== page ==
Journal of Comparative Physiology B

, Volume 183, Issue 2, pp 189–201 | Cite as

Expression of genes involved in energy mobilization and osmoprotectant synthesis during thermal and dehydration stress in the Antarctic midge, Belgica antarctica

  • Nicholas M. TeetsEmail author
  • Yuta Kawarasaki
  • Richard E. LeeJr.
  • David L. Denlinger
Original Paper


The Antarctic midge, Belgica antarctica, experiences sub-zero temperatures and desiccating conditions for much of the year, and in response to these environmental insults, larvae undergo rapid shifts in metabolism, mobilizing carbohydrate energy reserves to promote synthesis of low-molecular-mass osmoprotectants. In this study, we measured the expression of 11 metabolic genes in response to thermal and dehydration stress. During both heat and cold stress, we observed upregulation of phosphoenolpyruvate carboxykinase (pepck) and glycogen phosphorylase (gp) to support rapid glucose mobilization. In contrast, there was a general downregulation of pathways related to polyol, trehalose, and proline synthesis during both high- and low-temperature stress. Pepck was likewise upregulated in response to different types of dehydration stress; however, for many of the other genes, expression patterns depended on the nature of dehydration stress. Following fast dehydration, expression patterns were similar to those observed during thermal stress, i.e., upregulation of gp accompanied by downregulation of trehalose and proline synthetic genes. In contrast, gradual, prolonged dehydration (both at a constant temperature and in conjunction with chilling) promoted marked upregulation of genes responsible for trehalose and proline synthesis. On the whole, our data agree with known metabolic adaptations to stress in B. antarctica, although a few discrepancies between gene expression patterns and downstream metabolite contents point to fluxes that are not controlled at the level of transcription.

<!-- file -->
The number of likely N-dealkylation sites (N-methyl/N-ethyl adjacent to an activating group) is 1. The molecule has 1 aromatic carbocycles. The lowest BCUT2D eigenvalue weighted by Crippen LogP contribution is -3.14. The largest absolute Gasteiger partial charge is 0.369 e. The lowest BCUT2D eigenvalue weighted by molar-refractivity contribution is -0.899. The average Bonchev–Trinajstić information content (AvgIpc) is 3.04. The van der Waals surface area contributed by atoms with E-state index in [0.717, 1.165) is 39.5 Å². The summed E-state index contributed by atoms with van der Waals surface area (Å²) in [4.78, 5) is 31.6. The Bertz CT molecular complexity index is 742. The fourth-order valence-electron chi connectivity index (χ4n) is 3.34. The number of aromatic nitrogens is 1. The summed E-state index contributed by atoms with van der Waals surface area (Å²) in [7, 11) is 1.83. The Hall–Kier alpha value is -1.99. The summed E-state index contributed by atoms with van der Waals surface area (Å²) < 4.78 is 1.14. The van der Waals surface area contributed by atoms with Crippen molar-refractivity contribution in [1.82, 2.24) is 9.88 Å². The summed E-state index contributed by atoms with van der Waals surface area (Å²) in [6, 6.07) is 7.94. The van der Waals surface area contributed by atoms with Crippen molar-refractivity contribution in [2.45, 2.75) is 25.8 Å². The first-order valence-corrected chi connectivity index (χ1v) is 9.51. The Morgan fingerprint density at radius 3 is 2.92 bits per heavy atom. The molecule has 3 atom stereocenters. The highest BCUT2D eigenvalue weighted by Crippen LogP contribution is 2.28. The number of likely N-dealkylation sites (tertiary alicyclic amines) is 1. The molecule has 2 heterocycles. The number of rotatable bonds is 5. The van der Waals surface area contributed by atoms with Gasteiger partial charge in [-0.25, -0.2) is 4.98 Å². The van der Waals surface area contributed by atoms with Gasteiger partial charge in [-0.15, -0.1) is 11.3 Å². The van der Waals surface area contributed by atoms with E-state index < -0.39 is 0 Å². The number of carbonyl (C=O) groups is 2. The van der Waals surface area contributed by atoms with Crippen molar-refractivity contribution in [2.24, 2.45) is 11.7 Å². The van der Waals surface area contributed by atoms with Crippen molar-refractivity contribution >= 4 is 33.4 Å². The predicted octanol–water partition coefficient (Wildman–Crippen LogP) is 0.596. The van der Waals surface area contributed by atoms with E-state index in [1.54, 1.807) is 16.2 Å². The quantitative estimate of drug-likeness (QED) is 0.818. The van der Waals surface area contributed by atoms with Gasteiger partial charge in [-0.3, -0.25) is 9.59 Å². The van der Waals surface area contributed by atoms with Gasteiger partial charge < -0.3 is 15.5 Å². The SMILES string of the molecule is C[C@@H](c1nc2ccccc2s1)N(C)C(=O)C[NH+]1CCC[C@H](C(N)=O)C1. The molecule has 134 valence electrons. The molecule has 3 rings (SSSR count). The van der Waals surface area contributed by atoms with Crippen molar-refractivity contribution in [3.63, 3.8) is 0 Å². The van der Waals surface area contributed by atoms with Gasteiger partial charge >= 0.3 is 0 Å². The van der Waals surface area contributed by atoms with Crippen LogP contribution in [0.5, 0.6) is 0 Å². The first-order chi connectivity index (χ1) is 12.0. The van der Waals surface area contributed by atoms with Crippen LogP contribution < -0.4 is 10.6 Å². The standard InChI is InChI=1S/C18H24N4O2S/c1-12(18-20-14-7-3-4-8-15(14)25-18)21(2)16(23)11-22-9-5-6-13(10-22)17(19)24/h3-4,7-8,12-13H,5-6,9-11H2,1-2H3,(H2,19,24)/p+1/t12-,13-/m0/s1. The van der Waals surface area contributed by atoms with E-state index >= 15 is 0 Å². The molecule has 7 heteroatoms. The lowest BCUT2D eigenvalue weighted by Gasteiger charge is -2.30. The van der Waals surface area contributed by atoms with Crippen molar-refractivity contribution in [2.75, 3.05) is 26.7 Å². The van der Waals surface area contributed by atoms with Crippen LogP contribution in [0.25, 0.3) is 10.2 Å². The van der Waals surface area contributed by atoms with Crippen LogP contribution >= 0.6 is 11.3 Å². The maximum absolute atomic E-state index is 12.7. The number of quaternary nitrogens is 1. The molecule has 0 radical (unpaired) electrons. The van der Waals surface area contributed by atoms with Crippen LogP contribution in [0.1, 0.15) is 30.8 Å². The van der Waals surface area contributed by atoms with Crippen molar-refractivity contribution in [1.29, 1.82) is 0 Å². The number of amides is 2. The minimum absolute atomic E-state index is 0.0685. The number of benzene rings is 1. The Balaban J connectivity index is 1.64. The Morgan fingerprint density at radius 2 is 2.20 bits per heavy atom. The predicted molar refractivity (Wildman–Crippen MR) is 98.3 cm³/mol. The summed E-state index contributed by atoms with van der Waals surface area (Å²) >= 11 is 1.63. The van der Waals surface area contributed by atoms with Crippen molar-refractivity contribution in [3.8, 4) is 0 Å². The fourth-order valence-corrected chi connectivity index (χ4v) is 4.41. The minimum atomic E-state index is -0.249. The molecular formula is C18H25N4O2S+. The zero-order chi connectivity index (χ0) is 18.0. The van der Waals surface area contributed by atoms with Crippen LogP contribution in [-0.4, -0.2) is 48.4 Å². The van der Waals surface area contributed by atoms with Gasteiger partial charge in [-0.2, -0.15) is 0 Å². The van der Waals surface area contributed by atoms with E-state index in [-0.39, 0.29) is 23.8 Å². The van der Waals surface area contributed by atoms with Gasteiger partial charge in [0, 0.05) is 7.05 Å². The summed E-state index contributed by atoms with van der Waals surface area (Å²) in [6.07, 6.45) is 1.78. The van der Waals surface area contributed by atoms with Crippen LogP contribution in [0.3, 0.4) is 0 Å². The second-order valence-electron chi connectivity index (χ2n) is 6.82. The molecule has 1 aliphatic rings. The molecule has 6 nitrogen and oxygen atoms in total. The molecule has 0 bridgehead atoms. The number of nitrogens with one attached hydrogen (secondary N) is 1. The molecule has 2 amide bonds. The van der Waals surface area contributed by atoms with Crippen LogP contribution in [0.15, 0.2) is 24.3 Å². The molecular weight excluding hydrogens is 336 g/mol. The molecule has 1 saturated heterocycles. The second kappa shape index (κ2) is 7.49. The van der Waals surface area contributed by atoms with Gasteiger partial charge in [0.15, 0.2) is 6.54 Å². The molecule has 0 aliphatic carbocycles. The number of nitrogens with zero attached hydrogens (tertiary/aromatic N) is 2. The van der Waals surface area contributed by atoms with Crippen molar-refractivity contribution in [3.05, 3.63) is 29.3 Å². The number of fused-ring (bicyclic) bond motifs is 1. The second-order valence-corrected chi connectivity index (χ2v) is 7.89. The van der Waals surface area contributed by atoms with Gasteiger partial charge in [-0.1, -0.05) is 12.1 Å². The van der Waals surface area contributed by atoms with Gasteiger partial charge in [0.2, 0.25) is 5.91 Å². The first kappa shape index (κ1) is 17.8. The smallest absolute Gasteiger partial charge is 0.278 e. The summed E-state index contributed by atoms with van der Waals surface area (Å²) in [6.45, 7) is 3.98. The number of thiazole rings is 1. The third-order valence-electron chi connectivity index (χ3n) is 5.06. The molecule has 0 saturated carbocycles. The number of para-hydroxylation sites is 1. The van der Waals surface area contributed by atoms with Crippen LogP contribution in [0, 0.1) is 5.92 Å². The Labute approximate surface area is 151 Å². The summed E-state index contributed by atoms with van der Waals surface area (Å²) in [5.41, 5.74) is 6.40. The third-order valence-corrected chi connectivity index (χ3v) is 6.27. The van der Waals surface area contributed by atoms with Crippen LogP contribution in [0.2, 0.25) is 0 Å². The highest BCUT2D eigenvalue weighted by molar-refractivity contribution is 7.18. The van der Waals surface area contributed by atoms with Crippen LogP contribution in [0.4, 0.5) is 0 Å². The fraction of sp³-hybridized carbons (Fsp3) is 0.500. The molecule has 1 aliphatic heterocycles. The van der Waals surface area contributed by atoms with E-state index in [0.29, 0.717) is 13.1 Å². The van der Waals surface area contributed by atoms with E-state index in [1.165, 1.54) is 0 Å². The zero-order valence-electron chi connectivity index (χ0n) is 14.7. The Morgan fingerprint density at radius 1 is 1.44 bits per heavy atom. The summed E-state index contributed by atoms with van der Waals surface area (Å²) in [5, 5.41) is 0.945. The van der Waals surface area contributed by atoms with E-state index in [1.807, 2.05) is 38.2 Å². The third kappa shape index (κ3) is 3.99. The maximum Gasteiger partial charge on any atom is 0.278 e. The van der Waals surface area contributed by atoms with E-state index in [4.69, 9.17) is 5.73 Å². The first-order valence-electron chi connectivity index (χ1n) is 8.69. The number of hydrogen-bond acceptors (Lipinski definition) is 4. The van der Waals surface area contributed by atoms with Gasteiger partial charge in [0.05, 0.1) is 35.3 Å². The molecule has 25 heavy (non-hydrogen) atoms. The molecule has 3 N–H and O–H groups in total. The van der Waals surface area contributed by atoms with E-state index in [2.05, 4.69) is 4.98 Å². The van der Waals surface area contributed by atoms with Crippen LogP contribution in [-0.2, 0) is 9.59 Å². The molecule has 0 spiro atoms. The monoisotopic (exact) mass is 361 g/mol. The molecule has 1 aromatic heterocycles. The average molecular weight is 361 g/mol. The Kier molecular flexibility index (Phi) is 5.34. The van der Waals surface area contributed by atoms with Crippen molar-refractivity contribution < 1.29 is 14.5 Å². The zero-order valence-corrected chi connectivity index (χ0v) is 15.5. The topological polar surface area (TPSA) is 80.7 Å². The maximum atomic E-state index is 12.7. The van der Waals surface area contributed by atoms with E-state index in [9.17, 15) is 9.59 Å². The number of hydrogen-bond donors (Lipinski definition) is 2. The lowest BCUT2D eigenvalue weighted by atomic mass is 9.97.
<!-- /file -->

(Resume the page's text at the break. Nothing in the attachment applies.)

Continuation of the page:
Antarctic midge Gluconeogenesis Trehalose Freeze tolerance Dehydration stress 



We thank the staff at Palmer Station for their excellent support during our field season. We acknowledge Justin Peyton for his assistance with the Belgica genome data and for providing the Matlab script for qPCR analysis. We also thank Dr. Tom Teets for help preparing Fig. 1 and Kevin Stevenson for technical assistance with qPCR standard curves. This work was supported in part by NSF OPP-ANT-0837613 and ANT-0837559.


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Copyright information

© Springer-Verlag 2012

Authors and Affiliations

  • Nicholas M. Teets
    • 1
    Email author
  • Yuta Kawarasaki
    • 2
  • Richard E. LeeJr.
    • 2
  • David L. Denlinger
    • 1
    • 3
  1. 1.Department of EntomologyOhio State UniversityColumbusUSA
  2. 2.Department of ZoologyMiami UniversityOxfordUSA
  3. 3.Department of Evolution, Ecology, and Organismal BiologyOhio State UniversityColumbusUSA

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